// Floor division
a = 8 // 3 # Returns 2
Rounds down after division


Bollean values are either one of two value: True or False. Booleans are mostly used in conditionals and in very rare cases as "switches".

Declaring a boolean is as easy as assigning either Trye or False to a variable:

a: bool = True
b: bool = False


Strings are variables that contain text. Strings can contain any combination of alphanumerical characters and special characters. Strings are enclosed in either two single quotes or two double quotes.

# Initializing an empty string
a: str = ""
# Initializing a string with text
b: str = "Your text goes here"

If you need a string that either contains a single or double quote then just enclose the string with the other type of quote

# When printed to console it will display as It's cold today
a: str = "It's cold today"
# When printed to console it will display as Me: "Hey"
a: str = 'Me: "Hey"'

The backslash character is known as an escape character. It, in combination with other characters, are used to represent characters like a tab "\t", newline "\n" and carriage return "\r"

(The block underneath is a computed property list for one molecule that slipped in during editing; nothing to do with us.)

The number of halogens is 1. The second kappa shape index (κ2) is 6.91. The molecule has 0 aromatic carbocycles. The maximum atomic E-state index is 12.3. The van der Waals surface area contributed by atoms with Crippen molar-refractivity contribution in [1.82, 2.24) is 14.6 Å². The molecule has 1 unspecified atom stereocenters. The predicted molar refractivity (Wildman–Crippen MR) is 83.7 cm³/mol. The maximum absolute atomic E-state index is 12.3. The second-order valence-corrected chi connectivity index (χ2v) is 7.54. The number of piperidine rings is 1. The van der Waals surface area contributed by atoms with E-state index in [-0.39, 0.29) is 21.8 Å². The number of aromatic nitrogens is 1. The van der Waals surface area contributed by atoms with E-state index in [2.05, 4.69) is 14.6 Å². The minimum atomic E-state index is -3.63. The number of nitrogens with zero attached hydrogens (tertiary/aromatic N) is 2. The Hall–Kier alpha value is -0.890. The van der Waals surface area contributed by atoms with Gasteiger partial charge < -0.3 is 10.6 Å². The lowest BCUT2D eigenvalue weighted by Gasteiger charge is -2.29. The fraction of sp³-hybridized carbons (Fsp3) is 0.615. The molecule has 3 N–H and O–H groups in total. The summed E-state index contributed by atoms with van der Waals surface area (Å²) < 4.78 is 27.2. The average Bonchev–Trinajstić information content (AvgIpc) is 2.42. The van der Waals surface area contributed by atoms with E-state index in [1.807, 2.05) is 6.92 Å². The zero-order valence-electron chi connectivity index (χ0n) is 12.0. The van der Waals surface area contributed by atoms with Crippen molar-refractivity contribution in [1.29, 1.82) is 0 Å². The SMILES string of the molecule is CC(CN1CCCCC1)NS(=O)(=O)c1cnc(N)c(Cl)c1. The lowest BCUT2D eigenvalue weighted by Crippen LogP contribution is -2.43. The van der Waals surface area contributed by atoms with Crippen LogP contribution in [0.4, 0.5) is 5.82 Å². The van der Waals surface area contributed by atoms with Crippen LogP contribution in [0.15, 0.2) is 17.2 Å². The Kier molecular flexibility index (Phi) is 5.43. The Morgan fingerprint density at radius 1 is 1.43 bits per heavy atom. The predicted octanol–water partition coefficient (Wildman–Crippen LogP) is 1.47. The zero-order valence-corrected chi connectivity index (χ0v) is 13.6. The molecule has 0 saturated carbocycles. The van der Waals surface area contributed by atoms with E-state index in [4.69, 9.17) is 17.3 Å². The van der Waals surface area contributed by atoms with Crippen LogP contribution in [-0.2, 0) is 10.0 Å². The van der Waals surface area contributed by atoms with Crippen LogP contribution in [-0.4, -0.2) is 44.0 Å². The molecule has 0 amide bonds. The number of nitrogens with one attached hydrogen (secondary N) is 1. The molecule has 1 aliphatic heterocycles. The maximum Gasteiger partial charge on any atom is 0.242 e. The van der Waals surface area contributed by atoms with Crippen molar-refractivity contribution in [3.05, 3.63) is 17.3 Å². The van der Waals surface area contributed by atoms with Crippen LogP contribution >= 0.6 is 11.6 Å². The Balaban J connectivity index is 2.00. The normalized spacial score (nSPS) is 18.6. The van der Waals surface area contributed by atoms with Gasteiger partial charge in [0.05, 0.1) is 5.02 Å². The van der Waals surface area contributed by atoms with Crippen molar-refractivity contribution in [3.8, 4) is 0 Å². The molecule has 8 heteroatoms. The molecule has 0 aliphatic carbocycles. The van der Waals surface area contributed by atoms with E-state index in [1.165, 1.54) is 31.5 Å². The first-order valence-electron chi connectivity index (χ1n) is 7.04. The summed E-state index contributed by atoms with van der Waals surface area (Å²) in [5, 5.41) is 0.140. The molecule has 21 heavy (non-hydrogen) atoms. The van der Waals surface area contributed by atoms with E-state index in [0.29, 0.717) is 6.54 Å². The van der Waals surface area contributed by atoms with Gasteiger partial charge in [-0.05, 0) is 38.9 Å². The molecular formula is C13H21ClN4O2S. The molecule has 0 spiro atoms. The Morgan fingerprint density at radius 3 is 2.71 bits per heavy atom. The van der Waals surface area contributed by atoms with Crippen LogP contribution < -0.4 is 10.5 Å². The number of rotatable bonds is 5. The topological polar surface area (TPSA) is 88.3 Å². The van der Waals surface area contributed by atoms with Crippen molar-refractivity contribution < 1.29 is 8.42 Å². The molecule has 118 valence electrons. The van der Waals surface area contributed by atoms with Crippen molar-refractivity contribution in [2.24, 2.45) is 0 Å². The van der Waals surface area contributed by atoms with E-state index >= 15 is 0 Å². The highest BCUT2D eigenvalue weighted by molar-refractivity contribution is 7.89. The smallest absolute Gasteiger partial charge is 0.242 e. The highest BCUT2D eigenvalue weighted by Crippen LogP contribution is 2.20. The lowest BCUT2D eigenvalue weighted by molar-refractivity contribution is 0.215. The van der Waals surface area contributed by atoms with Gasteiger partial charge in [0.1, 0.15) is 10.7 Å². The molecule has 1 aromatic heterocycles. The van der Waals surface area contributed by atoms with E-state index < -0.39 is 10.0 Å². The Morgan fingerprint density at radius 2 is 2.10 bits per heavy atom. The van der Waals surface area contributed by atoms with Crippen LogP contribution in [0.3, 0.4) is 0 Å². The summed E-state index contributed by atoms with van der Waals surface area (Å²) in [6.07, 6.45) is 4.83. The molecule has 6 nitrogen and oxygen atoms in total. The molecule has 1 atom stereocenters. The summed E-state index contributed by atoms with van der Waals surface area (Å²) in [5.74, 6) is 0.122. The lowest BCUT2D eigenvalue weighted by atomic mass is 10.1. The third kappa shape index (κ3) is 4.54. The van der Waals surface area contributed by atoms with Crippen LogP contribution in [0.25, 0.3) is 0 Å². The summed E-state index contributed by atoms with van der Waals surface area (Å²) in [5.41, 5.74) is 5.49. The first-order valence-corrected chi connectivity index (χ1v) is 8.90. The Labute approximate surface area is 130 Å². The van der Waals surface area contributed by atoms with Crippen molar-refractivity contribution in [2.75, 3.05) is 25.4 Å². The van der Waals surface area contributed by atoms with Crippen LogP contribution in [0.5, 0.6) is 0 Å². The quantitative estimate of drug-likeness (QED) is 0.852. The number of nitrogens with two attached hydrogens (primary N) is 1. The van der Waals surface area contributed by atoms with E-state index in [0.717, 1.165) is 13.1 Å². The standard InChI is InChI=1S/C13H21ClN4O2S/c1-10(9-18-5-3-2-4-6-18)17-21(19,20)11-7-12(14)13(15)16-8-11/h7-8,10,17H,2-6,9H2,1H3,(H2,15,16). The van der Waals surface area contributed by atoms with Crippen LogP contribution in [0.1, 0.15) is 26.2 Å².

a: str = "My name is: \nMy surname is:"
# The "\n" tells us that a new line should start there, the result is:
# My name is: 
# My surname is:

If you want to use the backslash character in a string then you need to escape it using another backslash

a: str = "D:\\User\\Documents\\" # Returns D:\User\Documents\

Operations on string are more limited than floats and integers.

Character Operator Example
+ Addition
a = "Hello" + " " + "World" # Returns "Hello World"
* Multiplication
a = "ha" * 4 # Returns "hahahaha"

String concatenation is accomplished by using the addition operator. Concatenation only sticks the strings together, any spaces, tabs or special characters you will need to add yourself.